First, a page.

to  realize  the  state's  long-term  goal of  an  ANS  gas  line                                                               
necessary to  monetize its vast  gas resources.  The  Finance and                                                               
Taxation Committee  of the Framers  had expressly  considered but                                                               
chose not  to include any  time limit on tax  exemptions provided                                                               
for in Section 4.                                                                                                               
He further  opined that if  tax liability  could constitutionally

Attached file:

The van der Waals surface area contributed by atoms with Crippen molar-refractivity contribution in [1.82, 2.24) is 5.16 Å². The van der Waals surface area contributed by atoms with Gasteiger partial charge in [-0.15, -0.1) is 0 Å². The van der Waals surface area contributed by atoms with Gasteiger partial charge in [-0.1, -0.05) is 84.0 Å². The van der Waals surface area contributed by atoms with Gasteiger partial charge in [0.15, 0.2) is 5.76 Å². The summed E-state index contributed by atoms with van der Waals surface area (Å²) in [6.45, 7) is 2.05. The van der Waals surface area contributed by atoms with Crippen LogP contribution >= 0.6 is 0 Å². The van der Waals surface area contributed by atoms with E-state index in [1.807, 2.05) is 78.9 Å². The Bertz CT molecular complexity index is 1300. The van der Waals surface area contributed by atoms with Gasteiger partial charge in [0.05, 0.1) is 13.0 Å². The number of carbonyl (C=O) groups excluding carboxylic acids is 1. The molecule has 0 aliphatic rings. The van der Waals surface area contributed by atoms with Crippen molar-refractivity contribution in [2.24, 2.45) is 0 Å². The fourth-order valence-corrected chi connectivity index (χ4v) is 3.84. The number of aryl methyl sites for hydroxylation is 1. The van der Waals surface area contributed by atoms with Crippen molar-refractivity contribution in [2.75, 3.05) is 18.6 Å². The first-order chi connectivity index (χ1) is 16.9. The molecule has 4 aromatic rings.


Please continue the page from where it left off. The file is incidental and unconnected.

be  entirely   extinguished  by  granting  an   exemption  for  a                                                               
particular  industry, it  follows that  tax liability  could also                                                               
constitutionally be  extinguished in favor  of fixed  payments in                                                               
lieu of those  taxes for a set term.   In short, Attorney General                                                               
Márquez said,  the proposed Stranded  Gas Act contract  is within                                                               
the parameters established by the Framers  in Sections 1 and 4 of                                                               
Article IX  to  use  the  state's   tax  structure  to  encourage                                                               
development for the maximum benefit of the people.